A vision of barracks life

June 29th, 2007
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Years ago I recall trying to convince an editor of mine that the campaign against global warming would of necessity be accompanied by a massive increase of administrative intrusion into daily life, with waves of new restrictions on individual liberty. He found this scenario overwrought and remained of the view that limiting carbon dioxide emissions could be accomplished with a few deft, high-level moves focused on the largest emitters plus some technological improvements driving greater energy efficiency.

The argument I advanced was that if developed (and already relatively efficient) countries were to accomplish actual gross reductions in their carbon dioxide emissions – not merely halting the annual increase, let alone poserish pretending – something rather more serious would be required. This was partly because the broad-stroke moves such as higher energy prices would inevitably trigger offsetting behaviour – rural dwellers switching over to wood heat, for example – that actually raised carbon emissions among the uncooperative.

If that was to be avoided, we would eventually require squads of “carbon police” roaming through neighbourhoods, checking what people were up to and forcing them into line. Government seals would be slapped on the wood stove, the beer fridge would be confiscated – along with a hefty “environmental charge” for its disposal – 100-watt bulbs would go in the trash, large bathtubs would be covered in plywood or filled in with expanding foam, and on and on, limited only by the imagination of the regulator.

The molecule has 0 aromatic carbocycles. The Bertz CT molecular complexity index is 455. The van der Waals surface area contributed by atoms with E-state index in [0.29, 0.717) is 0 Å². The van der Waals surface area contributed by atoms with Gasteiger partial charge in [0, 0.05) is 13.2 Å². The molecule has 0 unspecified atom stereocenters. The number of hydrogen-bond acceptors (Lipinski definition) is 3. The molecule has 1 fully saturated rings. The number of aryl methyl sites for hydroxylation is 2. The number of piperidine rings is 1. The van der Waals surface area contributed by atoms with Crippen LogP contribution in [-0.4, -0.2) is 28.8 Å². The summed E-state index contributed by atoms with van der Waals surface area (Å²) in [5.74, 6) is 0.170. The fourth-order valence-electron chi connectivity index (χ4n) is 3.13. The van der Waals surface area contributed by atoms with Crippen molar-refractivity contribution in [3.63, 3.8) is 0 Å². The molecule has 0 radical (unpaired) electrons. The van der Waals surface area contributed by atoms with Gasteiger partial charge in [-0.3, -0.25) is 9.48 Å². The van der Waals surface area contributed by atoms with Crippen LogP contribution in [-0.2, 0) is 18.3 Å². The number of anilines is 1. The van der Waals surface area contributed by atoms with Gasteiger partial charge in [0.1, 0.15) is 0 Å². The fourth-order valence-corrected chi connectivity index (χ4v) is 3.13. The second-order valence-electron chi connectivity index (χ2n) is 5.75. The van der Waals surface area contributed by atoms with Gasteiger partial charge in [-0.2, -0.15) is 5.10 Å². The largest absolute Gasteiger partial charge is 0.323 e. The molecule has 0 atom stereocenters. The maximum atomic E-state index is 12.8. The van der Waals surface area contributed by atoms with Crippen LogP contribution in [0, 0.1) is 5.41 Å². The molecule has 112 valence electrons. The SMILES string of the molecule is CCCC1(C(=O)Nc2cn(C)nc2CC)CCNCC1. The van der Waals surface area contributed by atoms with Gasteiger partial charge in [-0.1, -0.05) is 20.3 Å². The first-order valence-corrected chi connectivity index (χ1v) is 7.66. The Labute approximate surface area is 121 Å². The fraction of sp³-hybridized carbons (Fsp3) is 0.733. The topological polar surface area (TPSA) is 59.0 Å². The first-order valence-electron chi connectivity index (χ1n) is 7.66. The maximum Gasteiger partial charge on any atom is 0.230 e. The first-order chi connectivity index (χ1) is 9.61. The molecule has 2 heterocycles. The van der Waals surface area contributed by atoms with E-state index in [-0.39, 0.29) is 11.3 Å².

The relatively free lives untrammelled by agents of the state that Canadians had enjoyed for 130 years, I predicted, would come to an end. Think that’s absurd? Remember, countries like the U.K. for decades have employed squads of television police to ensure people are paying their licensing fees. However, I was willing to listen to my editor’s entreaties to ease myself off the rhetorical ledge to the extent that I agreed this world, if it came, was at least several decades distant.

The blogger Wretchard the Cat, aka Richard Fernandez, proprietor of the Belmont Club weblog, has extraordinarily fine antennae for the totalitarian mindset. So it’s no surprise that in this blog entry he pounces on a story about carbon police already in action. They’re not even agents of the state – they’re self-appointed, as you can read. Kind of a green version of Curtis Sliwa’s Guardian Angels. Only in their universe, every ordinary human being is the guilty criminal, and it’s “the environment” that’s victimized and in need of protection.

I always expected this kind of thing would come from the government. Leftists the world over usually demand that governments do things for them, funded by taxes on “the rich”. But in this case they’ve jumped to the task unbidden, for it seems their self-righteousness and fanaticism is boundless. Still, the effects on individual liberty, I fear, will be similar.

Here’s Wretchard on what drives these people:

But what would be the fun in minding your own business? The fun is in minding others. What all the earthly paradises promised by social re-engineering projects have in common is not that they are free from unpleasantness and want; Stalin offered a vision of barracks life, cafeteria food and compulsory day-care and people were willing to kill for it; modern environmentalists present one of five-minute showers, subsistance [sic] living and rationed toilet paper and they are willing to descend on your home in order to achieve it.

They are bleak, unpleasant paradises. The attraction of these earthly utopias is not pleasance but freedom from doubt. Entry into a place where all the answers are supplied and there are no more dilemmas. What is required of that Brave New World above all is the final banishment of Hamlet’s soliloquy. The attraction of Communism, a world ruled by the Greens or lashed under the chains of Sharia Law is they leave no room for doubt. They offer a place where every aspect of life will be regulated, our carbon footprints measured at intervals, our piety audited periodically and we shall be rid at last of our greatest burden – freedom and uncertainty.

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